In recognition of Medical Lab Week, we're profiling lab staff who are making a difference to the patients, clients and families we serve.
For a self-described introvert, working in laboratory medicine seemed like a natural fit for Len Perry. Thirty years later, the Laboratory Operations Manager says his career has been an opportunity to make a difference and be part of the bigger picture when it comes to providing health care to British Columbians.
"Lab is everything and all that I know," says Len, who describes falling into lab medicine as serendipitous. "I take great pride in the work we do every day."
After studying and beginning his career in Calgary, Len began working with Vancouver Coastal Health in 2008—supporting both Vancouver General Hospital (VGH) and Richmond Hospital. Over that time, he's seen advances in laboratory medicine that could never even have been dreamt of when his career first began. Developments in cutting-edge automated platforms and new high-volume testing menus have meant he has to constantly adapt and learn new ways of doing his work to better serve both clinicians and patients. Now, he's part of a larger team working on a project five years in the making to upgrade the automation line in VGH's chemistry lab.
Vancouver General Hospital will be home to a new automated chemistry line. The new technology incorporates many of the stand-alone instruments into one analyzer—allowing the lab to increase its testing capacity by 30 percent.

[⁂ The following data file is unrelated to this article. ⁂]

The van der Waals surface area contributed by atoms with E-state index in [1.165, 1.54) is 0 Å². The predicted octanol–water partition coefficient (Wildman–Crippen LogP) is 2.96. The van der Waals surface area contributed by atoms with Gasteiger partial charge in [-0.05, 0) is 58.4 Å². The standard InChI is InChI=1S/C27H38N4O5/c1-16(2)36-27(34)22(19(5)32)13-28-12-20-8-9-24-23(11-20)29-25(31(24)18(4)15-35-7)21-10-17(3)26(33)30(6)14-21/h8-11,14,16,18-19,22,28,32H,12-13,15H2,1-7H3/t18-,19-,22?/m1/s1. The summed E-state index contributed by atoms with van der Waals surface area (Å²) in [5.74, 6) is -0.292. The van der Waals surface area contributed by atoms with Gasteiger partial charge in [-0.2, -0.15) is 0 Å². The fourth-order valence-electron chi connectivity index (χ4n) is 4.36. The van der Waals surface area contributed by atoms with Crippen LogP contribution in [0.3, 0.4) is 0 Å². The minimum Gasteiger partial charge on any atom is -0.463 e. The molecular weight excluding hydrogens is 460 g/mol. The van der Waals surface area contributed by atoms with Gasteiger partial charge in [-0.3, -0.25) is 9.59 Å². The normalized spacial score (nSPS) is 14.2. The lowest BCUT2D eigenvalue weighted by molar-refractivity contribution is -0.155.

"The upgrade will allow us to meet an ever-increasing demand for lab results," says Len. "We'll be able to run more tests —meaning clinicians will have quicker access to the information they need to better support patients through diagnosis and treatment plans."
While the large project requires renovations to the VGH lab, the team hopes to have the new equipment up and running by January 2023. In addition to the increased lab capacity, the state-of-the-art equipment will also provide a better workplace experience for existing staff and help attract a new generation of talent to join the team.
Projects like the improvements to the VGH chemistry lab are important because as we broaden our health-care services—such as expanding emergency departments or additional operating rooms—the need for laboratory results increases.
"Seventy percent of medical decisions depend on lab results," says Len. "The hospital relies on the lab to produce high-quality results in a timely fashion all while delivering value to the healthcare system." Len goes on to explain that the lab team functions in the background like a light engineer at a theatre.
"Without the lights, you don't see the performance—that's what lab life is like. We're a part of a bigger picture, working behind the scenes to help improve patient outcomes. Lab staff are just one of the many groups of unsung heroes in our health-care system."